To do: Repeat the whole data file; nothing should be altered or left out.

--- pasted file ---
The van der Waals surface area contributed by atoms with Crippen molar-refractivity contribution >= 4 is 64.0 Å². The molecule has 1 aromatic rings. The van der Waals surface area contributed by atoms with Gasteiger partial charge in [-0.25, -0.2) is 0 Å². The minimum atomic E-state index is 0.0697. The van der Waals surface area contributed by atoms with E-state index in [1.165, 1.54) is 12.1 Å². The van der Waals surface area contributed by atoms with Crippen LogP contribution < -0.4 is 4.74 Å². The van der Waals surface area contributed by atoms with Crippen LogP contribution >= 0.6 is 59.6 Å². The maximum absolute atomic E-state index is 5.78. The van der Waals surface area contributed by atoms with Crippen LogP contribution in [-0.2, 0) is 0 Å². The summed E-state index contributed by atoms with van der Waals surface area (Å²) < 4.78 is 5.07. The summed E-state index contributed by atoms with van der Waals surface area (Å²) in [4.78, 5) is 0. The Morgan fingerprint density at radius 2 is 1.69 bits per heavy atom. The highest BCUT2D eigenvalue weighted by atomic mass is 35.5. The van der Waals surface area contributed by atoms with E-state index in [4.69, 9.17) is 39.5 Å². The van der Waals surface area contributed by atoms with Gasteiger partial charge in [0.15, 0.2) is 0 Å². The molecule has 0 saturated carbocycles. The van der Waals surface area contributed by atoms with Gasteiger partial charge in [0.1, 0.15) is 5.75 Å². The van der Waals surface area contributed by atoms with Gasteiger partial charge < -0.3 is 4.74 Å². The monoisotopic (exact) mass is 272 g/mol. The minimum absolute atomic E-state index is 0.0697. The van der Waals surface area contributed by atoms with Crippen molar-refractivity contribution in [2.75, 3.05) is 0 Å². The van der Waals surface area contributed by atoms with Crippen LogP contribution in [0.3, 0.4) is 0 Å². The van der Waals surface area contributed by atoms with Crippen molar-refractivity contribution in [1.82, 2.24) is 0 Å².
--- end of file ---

The van der Waals surface area contributed by atoms with Crippen molar-refractivity contribution >= 4 is 64.0 Å². The molecule has 1 aromatic rings. The van der Waals surface area contributed by atoms with Gasteiger partial charge in [-0.25, -0.2) is 0 Å². The minimum atomic E-state index is 0.0697. The van der Waals surface area contributed by atoms with E-state index in [1.165, 1.54) is 12.1 Å². The van der Waals surface area contributed by atoms with Crippen LogP contribution < -0.4 is 4.74 Å². The van der Waals surface area contributed by atoms with Crippen LogP contribution >= 0.6 is 59.6 Å². The maximum absolute atomic E-state index is 5.78. The van der Waals surface area contributed by atoms with Crippen LogP contribution in [-0.2, 0) is 0 Å². The summed E-state index contributed by atoms with van der Waals surface area (Å²) < 4.78 is 5.07. The summed E-state index contributed by atoms with van der Waals surface area (Å²) in [4.78, 5) is 0. The Morgan fingerprint density at radius 2 is 1.69 bits per heavy atom. The highest BCUT2D eigenvalue weighted by atomic mass is 35.5. The van der Waals surface area contributed by atoms with E-state index in [4.69, 9.17) is 39.5 Å². The van der Waals surface area contributed by atoms with Gasteiger partial charge in [0.15, 0.2) is 0 Å². The molecule has 0 saturated carbocycles. The van der Waals surface area contributed by atoms with Gasteiger partial charge in [0.1, 0.15) is 5.75 Å². The van der Waals surface area contributed by atoms with Gasteiger partial charge < -0.3 is 4.74 Å². The monoisotopic (exact) mass is 272 g/mol. The minimum absolute atomic E-state index is 0.0697. The van der Waals surface area contributed by atoms with Crippen molar-refractivity contribution in [2.75, 3.05) is 0 Å². The van der Waals surface area contributed by atoms with Crippen LogP contribution in [0.3, 0.4) is 0 Å². The van der Waals surface area contributed by atoms with Crippen molar-refractivity contribution in [1.82, 2.24) is 0 Å².